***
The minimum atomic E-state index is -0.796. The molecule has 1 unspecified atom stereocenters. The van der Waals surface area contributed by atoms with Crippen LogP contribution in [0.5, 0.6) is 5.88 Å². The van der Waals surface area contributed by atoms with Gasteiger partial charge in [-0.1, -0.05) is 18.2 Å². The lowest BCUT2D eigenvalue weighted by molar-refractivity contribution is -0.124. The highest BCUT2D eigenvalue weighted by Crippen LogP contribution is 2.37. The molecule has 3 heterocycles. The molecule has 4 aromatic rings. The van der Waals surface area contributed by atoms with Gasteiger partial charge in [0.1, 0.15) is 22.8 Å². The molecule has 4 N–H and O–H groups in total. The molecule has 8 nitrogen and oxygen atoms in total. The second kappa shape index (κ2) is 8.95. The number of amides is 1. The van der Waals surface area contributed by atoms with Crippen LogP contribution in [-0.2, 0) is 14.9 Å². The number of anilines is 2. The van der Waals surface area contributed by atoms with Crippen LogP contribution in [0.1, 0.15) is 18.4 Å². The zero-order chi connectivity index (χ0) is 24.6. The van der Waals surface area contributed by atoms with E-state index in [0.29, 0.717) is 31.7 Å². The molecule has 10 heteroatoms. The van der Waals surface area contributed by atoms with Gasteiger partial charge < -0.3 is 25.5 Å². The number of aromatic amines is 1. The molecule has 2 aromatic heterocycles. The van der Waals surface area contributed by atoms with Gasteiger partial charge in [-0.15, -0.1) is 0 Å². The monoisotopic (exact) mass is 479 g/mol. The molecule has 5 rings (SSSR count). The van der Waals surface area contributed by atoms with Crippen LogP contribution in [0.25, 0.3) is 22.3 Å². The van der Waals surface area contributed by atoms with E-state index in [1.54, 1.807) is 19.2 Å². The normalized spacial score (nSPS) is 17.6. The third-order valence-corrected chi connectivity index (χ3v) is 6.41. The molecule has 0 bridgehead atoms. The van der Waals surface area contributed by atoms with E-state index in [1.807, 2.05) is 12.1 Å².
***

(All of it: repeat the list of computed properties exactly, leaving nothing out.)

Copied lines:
The minimum atomic E-state index is -0.796. The molecule has 1 unspecified atom stereocenters. The van der Waals surface area contributed by atoms with Crippen LogP contribution in [0.5, 0.6) is 5.88 Å². The van der Waals surface area contributed by atoms with Gasteiger partial charge in [-0.1, -0.05) is 18.2 Å². The lowest BCUT2D eigenvalue weighted by molar-refractivity contribution is -0.124. The highest BCUT2D eigenvalue weighted by Crippen LogP contribution is 2.37. The molecule has 3 heterocycles. The molecule has 4 aromatic rings. The van der Waals surface area contributed by atoms with Gasteiger partial charge in [0.1, 0.15) is 22.8 Å². The molecule has 4 N–H and O–H groups in total. The molecule has 8 nitrogen and oxygen atoms in total. The second kappa shape index (κ2) is 8.95. The number of amides is 1. The van der Waals surface area contributed by atoms with Crippen LogP contribution in [-0.2, 0) is 14.9 Å². The number of anilines is 2. The van der Waals surface area contributed by atoms with Crippen LogP contribution in [0.1, 0.15) is 18.4 Å². The zero-order chi connectivity index (χ0) is 24.6. The van der Waals surface area contributed by atoms with E-state index in [0.29, 0.717) is 31.7 Å². The molecule has 10 heteroatoms. The van der Waals surface area contributed by atoms with Gasteiger partial charge < -0.3 is 25.5 Å². The number of aromatic amines is 1. The molecule has 2 aromatic heterocycles. The van der Waals surface area contributed by atoms with Gasteiger partial charge in [-0.15, -0.1) is 0 Å². The monoisotopic (exact) mass is 479 g/mol. The molecule has 5 rings (SSSR count). The van der Waals surface area contributed by atoms with Crippen LogP contribution in [0.25, 0.3) is 22.3 Å². The van der Waals surface area contributed by atoms with E-state index in [1.54, 1.807) is 19.2 Å². The normalized spacial score (nSPS) is 17.6. The third-order valence-corrected chi connectivity index (χ3v) is 6.41. The molecule has 0 bridgehead atoms. The van der Waals surface area contributed by atoms with E-state index in [1.807, 2.05) is 12.1 Å².